PEOPLE FELL TO SAME TRAPS AGAIN AND AGAIN
It’s routine to wish a Happy New Year to everyone, and I do, but I doubt if it is going to be a happy one. I hope that I am wrong, but I have this fearsome sense of foreboding for the world. Great economies could collapse, the world financial order could collapse with it, money may have no meaning left and wars may go out of control and the map of the world could change once again, as it has done after every world war and the demise of an empire or superpower. God help us all and forgive us our sins.
I have never supported the People’s Party. When I see the gap between its retrogressive performance and its progressive rhetoric, how could I? The stink of the bogus begins to rise and soon you come to realize that it is not even a political party but a dynastic political cult centered round the Bhutto icon. This cult has made an art form of corruption and abysmal-governance.
I have felt for long that not only its leaders but those of other political parties and people from the civil and military bureaucracies, tax evaders, wilful defaulters of bank loans, banks, bankers including from our central bank and, most importantly, judges must be brought to account if we are to progress.
However, when it seems that only one or two parties are being singled out for selective accountability, one has rise in protest. If not, all one’s professions of Islamic justice and democracy also become equally bogus. One should be driven by principles, not politics. If one is a true Muslim one is automatically a true democrat. Thus one cannot be driven by prejudice and emotion. Whether wittingly or unwittingly, when injustice is meted out even to my worst enemy, it becomes my imperative to stand up and speak out against it, otherwise a day might come when injustice arrives at my doorstep and there will be no one to speak up for me. A people whose conscience is awakened only when injustice arrives at their doorstep are a people that are consigned to retrogression and darkness born of stagnant and decadent minds. Life in a largely imaginary primitive past is then their fate.
Anyone who supports a judiciary that panders to bad laws ought to have his head examined. By the same token, whoever agrees with selective accountability has to be a lunatic. The National Reconciliation Ordinance 2007 (NRO) was a bad law not only because it let crooks off the hook but more because it let only some crooks off the hook.
However, the Supreme Court declaring it unconstitutional has created problems that could lead to even worse consequences than the NRO itself. When Musharraf sacked the chief justice I wrote that if you do the right thing in the wrong way the right thing also becomes wrong. Same here. If you give the right judgment in a narrow and literal way, making it look like selective justice, it is no justice at all and the right judgment becomes wrong.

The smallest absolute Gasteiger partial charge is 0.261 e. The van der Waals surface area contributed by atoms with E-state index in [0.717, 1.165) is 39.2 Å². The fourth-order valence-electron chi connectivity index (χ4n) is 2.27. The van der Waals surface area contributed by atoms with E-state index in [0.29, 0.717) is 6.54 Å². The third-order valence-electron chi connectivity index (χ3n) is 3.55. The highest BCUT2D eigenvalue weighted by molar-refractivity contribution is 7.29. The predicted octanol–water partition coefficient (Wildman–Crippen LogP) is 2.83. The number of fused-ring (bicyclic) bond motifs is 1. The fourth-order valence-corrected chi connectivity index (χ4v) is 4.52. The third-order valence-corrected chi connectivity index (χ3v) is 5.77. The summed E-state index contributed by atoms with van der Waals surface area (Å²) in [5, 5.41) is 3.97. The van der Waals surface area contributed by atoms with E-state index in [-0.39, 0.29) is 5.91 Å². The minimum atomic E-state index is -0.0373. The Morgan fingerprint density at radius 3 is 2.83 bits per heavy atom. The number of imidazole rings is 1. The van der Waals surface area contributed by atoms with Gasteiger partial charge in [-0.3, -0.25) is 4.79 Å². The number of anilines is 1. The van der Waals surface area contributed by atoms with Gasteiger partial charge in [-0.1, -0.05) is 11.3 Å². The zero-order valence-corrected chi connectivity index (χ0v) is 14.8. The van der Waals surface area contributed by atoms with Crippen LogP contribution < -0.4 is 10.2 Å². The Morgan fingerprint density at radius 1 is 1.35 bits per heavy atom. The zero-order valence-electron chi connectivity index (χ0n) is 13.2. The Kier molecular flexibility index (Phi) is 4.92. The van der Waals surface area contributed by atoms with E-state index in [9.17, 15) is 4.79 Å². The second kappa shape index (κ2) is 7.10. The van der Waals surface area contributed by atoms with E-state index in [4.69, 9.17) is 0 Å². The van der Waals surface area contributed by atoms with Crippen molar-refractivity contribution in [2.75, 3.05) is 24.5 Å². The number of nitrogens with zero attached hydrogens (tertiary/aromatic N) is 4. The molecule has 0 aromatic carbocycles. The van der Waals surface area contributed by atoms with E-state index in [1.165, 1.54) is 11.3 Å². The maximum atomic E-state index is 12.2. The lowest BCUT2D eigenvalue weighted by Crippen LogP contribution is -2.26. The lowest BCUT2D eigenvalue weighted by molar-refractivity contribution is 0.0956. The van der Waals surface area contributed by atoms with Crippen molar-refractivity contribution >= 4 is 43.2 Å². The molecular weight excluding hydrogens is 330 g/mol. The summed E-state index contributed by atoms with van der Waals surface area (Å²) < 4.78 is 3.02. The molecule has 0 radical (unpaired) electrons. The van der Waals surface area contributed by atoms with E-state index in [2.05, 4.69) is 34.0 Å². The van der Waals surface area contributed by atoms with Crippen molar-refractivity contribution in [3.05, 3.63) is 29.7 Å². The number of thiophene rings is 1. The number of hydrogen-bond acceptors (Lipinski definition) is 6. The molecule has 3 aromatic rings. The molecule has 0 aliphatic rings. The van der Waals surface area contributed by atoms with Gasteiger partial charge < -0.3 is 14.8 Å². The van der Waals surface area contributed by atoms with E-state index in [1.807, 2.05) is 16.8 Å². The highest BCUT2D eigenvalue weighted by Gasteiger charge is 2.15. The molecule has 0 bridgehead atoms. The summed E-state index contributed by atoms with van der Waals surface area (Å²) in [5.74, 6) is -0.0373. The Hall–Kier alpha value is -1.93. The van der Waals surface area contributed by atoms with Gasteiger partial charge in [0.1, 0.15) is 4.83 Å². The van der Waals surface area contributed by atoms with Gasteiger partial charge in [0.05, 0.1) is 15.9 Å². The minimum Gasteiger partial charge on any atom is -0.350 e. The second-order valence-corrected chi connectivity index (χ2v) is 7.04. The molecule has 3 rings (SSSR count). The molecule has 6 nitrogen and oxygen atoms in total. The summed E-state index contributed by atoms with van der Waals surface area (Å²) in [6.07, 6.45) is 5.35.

Since the NRO was selective, the judgment that trashed it perforce became selective too because it could only re-instate court cases against those who had benefitted from it. But the Supreme Court should have been less literal and more holistic given the reality of Pakistan’s fractured polity ready to come apart at the seams. Don’t forget the spirit while following the letter: justice that is not even-handed is not justice. The judgment should have at least asked for across-the-board accountability of all the corrupt regardless of the sort of deals and bargains they might have struck under any name other than NRO in order to get off the hook. If the Supreme Court could push the borders of its jurisdiction into the executive’s domain by asking for the transfer of a particular official and his replacement by another particular one, by ordering that a number of people couldn’t leave the country and their names should be placed on the Exit Control List and by telling the government to re-institute the cases against Benazir Bhutto and Asif Zardari in Swiss courts, why could they not have ordered the accountability of all the allegedly corrupt, especially those who have won pardons and remissions and done deals and plea bargains?
What the Supreme Court had asked parliament to decide by November 28, 2009 was the legality of the extension of the NRO beyond the first 120 days after the Ordinance was issued. When parliament ducked out of it, the issue went back to the Supreme Court. However, the Supreme Court decided to judge not just on the extension but on the NRO itself, thus reinstating not only the cases of those who had benefitted from it during the extension period but also those who had benefitted from it during the original period of the first 120 days. This included Benazir Bhutto and Asif Zardari. Some are saying that this amounts to fooling parliament for if it had known that the Supreme Court would decide on not just the extension but also the entire NRO itself, ab initio, it might have then decided not the duck the issue. God alone knows.
Thus, on the face of it, it seems that because of an unfortunate confluence of circumstances, the leaders of only two Sindh-based political parties, the PPP and the MQM, have been put in the dock. This creates the perception amongst the people of Sindh that it is they who are, as usual, being targeted. And since the Punjab is the majority province it has, as usual, to bear the brunt of such criticism.
History – again because of an unfortunate confluence of circumstances – not only provides grist to the mills of Sindh’s arguments, it brainwashes and indoctrinates too. It just so happens that all three prime ministers of ours that have been assassinated were from Sindh. And it just so happens that all three were killed in Rawalpindi, which is in the Punjab and was once the temporary capital of Pakistan and is still the unannounced capital city of the army.
Our first prime minister, Liaquat Ali Khan, was assassinated in what was then called Company Bagh (garden), named after the East India Company because it was Company property. After his assassination it was renamed Liquat Bagh.
The popular Prime Minister Zulfikar Ali Bhutto was hanged after a miscarriage of justice after a highly controversial and openly biased trial. It was not Tara Masih who was the executioner so much as the Lahore High Court and the Supreme Court. With a clear split virtually down the middle, the last Supreme Court judge who carried the deciding vote admitted years later that he chose to opt for execution to please the then military ruler General Zia ul Haq. So would it be an exaggeration to say that the Supreme Court of Pakistan assassinated Zulfikar Ali Bhutto on behalf of General Zia ul Haq? Zia and Bhutto were at such loggerheads that conventional wisdom had it that there was one grave and two reluctant contenders. One of the two had to put the other in it and it is Zia who put Bhutto in the grave. In so doing he made him immortal. If today Zia is known for anything, it is for hanging Zulfikar Ali Bhutto even more than winning the Afghan Jihad by beating the Russians of the late Soviet Union, something that even Napoleon and Hitler couldn’t do.